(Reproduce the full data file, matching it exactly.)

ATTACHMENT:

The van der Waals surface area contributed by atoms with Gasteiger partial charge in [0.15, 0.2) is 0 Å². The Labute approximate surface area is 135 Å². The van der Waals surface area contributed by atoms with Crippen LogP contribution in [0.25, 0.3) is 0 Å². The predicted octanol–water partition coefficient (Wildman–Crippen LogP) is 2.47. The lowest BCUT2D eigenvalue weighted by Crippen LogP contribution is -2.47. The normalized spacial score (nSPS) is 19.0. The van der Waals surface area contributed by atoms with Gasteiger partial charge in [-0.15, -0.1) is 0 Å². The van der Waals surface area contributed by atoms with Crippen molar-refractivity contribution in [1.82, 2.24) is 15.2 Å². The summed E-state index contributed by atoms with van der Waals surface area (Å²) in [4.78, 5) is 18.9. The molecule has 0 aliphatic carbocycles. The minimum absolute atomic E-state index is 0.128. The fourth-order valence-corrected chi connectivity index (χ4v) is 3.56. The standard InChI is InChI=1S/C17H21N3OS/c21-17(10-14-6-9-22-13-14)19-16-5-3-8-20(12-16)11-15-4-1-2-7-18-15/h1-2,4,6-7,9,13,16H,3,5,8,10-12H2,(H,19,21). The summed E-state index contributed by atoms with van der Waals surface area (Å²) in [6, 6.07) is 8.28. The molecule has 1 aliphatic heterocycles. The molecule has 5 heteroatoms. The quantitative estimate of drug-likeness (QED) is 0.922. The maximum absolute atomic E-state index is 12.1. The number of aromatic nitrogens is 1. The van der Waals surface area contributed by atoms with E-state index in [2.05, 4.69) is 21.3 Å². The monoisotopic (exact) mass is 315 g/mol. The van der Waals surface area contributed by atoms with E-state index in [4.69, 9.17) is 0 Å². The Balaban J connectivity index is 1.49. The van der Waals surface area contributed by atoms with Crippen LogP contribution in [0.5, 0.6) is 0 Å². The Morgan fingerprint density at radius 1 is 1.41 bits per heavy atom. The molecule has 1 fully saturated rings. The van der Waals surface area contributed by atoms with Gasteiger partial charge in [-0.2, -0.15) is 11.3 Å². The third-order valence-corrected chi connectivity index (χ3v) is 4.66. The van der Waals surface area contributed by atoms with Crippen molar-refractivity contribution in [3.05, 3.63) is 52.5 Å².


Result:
The van der Waals surface area contributed by atoms with Gasteiger partial charge in [0.15, 0.2) is 0 Å². The Labute approximate surface area is 135 Å². The van der Waals surface area contributed by atoms with Crippen LogP contribution in [0.25, 0.3) is 0 Å². The predicted octanol–water partition coefficient (Wildman–Crippen LogP) is 2.47. The lowest BCUT2D eigenvalue weighted by Crippen LogP contribution is -2.47. The normalized spacial score (nSPS) is 19.0. The van der Waals surface area contributed by atoms with Gasteiger partial charge in [-0.15, -0.1) is 0 Å². The van der Waals surface area contributed by atoms with Crippen molar-refractivity contribution in [1.82, 2.24) is 15.2 Å². The summed E-state index contributed by atoms with van der Waals surface area (Å²) in [4.78, 5) is 18.9. The molecule has 0 aliphatic carbocycles. The minimum absolute atomic E-state index is 0.128. The fourth-order valence-corrected chi connectivity index (χ4v) is 3.56. The standard InChI is InChI=1S/C17H21N3OS/c21-17(10-14-6-9-22-13-14)19-16-5-3-8-20(12-16)11-15-4-1-2-7-18-15/h1-2,4,6-7,9,13,16H,3,5,8,10-12H2,(H,19,21). The summed E-state index contributed by atoms with van der Waals surface area (Å²) in [6, 6.07) is 8.28. The molecule has 1 aliphatic heterocycles. The molecule has 5 heteroatoms. The quantitative estimate of drug-likeness (QED) is 0.922. The maximum absolute atomic E-state index is 12.1. The number of aromatic nitrogens is 1. The van der Waals surface area contributed by atoms with E-state index in [2.05, 4.69) is 21.3 Å². The monoisotopic (exact) mass is 315 g/mol. The van der Waals surface area contributed by atoms with E-state index in [4.69, 9.17) is 0 Å². The Balaban J connectivity index is 1.49. The van der Waals surface area contributed by atoms with Crippen LogP contribution in [0.5, 0.6) is 0 Å². The Morgan fingerprint density at radius 1 is 1.41 bits per heavy atom. The molecule has 1 fully saturated rings. The van der Waals surface area contributed by atoms with Gasteiger partial charge in [-0.2, -0.15) is 11.3 Å². The third-order valence-corrected chi connectivity index (χ3v) is 4.66. The van der Waals surface area contributed by atoms with Crippen molar-refractivity contribution in [3.05, 3.63) is 52.5 Å².